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Every single resource I'va come across on Internet always describes very well what you can do with the GET operation, how it works and so on, bu it never explains the POST/PUT/DELETE and particularly the format of the data you pass in the HTTP body (I'm using JSON). It always says "you can make a post request and pass the appropriate data in the body".

I am struggling with what I can do and not. For example I want to know if it is possible to update one field of one entry by just sending the updated value, and not the entire object.

Is there any document that explains clearly the possibilities and limitations?

Thanks a lot.

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2 Answers 2

up vote 0 down vote accepted

Easy to read documentation is here: http://www.odata.org/developers/protocols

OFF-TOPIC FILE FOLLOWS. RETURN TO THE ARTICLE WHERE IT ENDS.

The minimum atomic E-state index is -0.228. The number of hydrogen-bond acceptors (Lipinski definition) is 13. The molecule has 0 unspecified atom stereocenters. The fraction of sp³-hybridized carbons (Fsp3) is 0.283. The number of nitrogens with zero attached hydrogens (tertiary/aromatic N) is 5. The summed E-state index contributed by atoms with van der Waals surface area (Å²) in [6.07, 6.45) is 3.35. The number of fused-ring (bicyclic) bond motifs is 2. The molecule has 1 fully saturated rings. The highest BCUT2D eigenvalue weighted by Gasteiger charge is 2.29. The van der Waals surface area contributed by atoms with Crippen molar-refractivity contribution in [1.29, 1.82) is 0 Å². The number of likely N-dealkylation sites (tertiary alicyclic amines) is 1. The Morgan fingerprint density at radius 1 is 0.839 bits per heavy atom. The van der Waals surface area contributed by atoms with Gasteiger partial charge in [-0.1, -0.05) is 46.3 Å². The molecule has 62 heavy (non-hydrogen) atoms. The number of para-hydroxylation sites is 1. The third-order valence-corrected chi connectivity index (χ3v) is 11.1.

If you want all the dirty details and a strict language you can read this document: http://msdn.microsoft.com/en-us/library/dd541188(PROT.10).aspx

You can modify a value of a single property by sending a PUT request. For example if you send a GET to this URL:


And you request JSON (through an Accept header) the response will be:

"d" : {
"Name": "Bread"

The "d" wrapper is there only to avoid XSS attacks so that must not be included in the requests, but the rest stays the same, so if you then send a PUT request like this:

PUT http://services.odata.org/(S(kupqbta5wqnfz2cln1qk052x))/OData/OData.svc/Products(0)/Name HTTP/1.1
Host: services.odata.org
Content-Type: application/json
Content-Length: 20

"Name": "Meat"

It will update the property Name to value Meat. You can also send a PUT to the value itself, in which case the URL would end with $value (denotes the raw value of the property) like this:

PUT http://services.odata.org/(S(kupqbta5wqnfz2cln1qk052x))/OData/OData.svc/Products(0)/Name/$value HTTP/1.1
Host: services.odata.org
Content-Type: text/plain
Content-Length: 4


Note that this only works on primitive properties though. The sample service on the odata.org allows you to make modifications (guarded by the session key in the URL), so can play with it there.

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Google for the HTTP 1.1 specification.

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